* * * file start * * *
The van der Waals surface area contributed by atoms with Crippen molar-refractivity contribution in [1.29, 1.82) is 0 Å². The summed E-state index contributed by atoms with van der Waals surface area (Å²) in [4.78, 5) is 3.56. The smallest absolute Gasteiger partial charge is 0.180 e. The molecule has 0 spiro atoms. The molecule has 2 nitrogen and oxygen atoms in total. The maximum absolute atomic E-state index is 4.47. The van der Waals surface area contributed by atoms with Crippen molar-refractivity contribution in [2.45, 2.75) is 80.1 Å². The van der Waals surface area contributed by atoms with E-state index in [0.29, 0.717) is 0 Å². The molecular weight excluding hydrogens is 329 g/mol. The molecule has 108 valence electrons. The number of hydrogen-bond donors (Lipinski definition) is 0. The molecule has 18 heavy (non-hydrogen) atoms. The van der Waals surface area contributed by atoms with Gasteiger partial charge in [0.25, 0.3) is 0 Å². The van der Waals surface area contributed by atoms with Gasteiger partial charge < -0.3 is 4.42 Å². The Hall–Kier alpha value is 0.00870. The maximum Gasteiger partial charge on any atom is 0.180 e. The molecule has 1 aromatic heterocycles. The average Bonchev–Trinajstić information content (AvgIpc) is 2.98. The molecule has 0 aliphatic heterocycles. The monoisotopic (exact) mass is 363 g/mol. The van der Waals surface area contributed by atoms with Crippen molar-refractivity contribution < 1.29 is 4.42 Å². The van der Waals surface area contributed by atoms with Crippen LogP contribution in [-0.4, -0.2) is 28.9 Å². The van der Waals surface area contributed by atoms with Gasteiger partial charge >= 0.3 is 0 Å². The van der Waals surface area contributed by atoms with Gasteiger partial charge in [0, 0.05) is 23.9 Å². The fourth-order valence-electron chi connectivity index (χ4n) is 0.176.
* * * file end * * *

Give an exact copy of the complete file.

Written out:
The van der Waals surface area contributed by atoms with Crippen molar-refractivity contribution in [1.29, 1.82) is 0 Å². The summed E-state index contributed by atoms with van der Waals surface area (Å²) in [4.78, 5) is 3.56. The smallest absolute Gasteiger partial charge is 0.180 e. The molecule has 0 spiro atoms. The molecule has 2 nitrogen and oxygen atoms in total. The maximum absolute atomic E-state index is 4.47. The van der Waals surface area contributed by atoms with Crippen molar-refractivity contribution in [2.45, 2.75) is 80.1 Å². The van der Waals surface area contributed by atoms with E-state index in [0.29, 0.717) is 0 Å². The molecular weight excluding hydrogens is 329 g/mol. The molecule has 108 valence electrons. The number of hydrogen-bond donors (Lipinski definition) is 0. The molecule has 18 heavy (non-hydrogen) atoms. The van der Waals surface area contributed by atoms with Gasteiger partial charge in [0.25, 0.3) is 0 Å². The van der Waals surface area contributed by atoms with Gasteiger partial charge < -0.3 is 4.42 Å². The Hall–Kier alpha value is 0.00870. The maximum Gasteiger partial charge on any atom is 0.180 e. The molecule has 1 aromatic heterocycles. The average Bonchev–Trinajstić information content (AvgIpc) is 2.98. The molecule has 0 aliphatic heterocycles. The monoisotopic (exact) mass is 363 g/mol. The van der Waals surface area contributed by atoms with Crippen molar-refractivity contribution < 1.29 is 4.42 Å². The van der Waals surface area contributed by atoms with Crippen LogP contribution in [-0.4, -0.2) is 28.9 Å². The van der Waals surface area contributed by atoms with Gasteiger partial charge >= 0.3 is 0 Å². The van der Waals surface area contributed by atoms with Gasteiger partial charge in [0, 0.05) is 23.9 Å². The fourth-order valence-electron chi connectivity index (χ4n) is 0.176.